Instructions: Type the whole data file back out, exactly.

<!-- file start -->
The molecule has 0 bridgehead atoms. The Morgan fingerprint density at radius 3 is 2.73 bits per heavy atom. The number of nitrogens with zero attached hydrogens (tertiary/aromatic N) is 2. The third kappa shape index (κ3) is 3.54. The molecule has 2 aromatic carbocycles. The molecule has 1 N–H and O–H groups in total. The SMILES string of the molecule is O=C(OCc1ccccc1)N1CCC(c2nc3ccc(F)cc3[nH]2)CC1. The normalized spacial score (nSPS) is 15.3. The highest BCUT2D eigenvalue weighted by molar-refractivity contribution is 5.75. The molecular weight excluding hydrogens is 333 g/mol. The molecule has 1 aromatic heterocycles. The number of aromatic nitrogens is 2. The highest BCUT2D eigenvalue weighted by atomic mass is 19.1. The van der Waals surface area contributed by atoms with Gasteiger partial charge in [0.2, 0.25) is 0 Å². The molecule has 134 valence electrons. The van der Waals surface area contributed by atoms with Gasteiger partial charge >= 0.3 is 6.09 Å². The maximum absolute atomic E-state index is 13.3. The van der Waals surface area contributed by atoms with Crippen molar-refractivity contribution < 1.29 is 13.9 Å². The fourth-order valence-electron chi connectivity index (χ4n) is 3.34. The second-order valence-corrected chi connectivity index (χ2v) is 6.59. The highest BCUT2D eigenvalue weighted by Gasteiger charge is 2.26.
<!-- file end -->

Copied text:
The molecule has 0 bridgehead atoms. The Morgan fingerprint density at radius 3 is 2.73 bits per heavy atom. The number of nitrogens with zero attached hydrogens (tertiary/aromatic N) is 2. The third kappa shape index (κ3) is 3.54. The molecule has 2 aromatic carbocycles. The molecule has 1 N–H and O–H groups in total. The SMILES string of the molecule is O=C(OCc1ccccc1)N1CCC(c2nc3ccc(F)cc3[nH]2)CC1. The normalized spacial score (nSPS) is 15.3. The highest BCUT2D eigenvalue weighted by molar-refractivity contribution is 5.75. The molecular weight excluding hydrogens is 333 g/mol. The molecule has 1 aromatic heterocycles. The number of aromatic nitrogens is 2. The highest BCUT2D eigenvalue weighted by atomic mass is 19.1. The van der Waals surface area contributed by atoms with Gasteiger partial charge in [0.2, 0.25) is 0 Å². The molecule has 134 valence electrons. The van der Waals surface area contributed by atoms with Gasteiger partial charge >= 0.3 is 6.09 Å². The maximum absolute atomic E-state index is 13.3. The van der Waals surface area contributed by atoms with Crippen molar-refractivity contribution < 1.29 is 13.9 Å². The fourth-order valence-electron chi connectivity index (χ4n) is 3.34. The second-order valence-corrected chi connectivity index (χ2v) is 6.59. The highest BCUT2D eigenvalue weighted by Gasteiger charge is 2.26.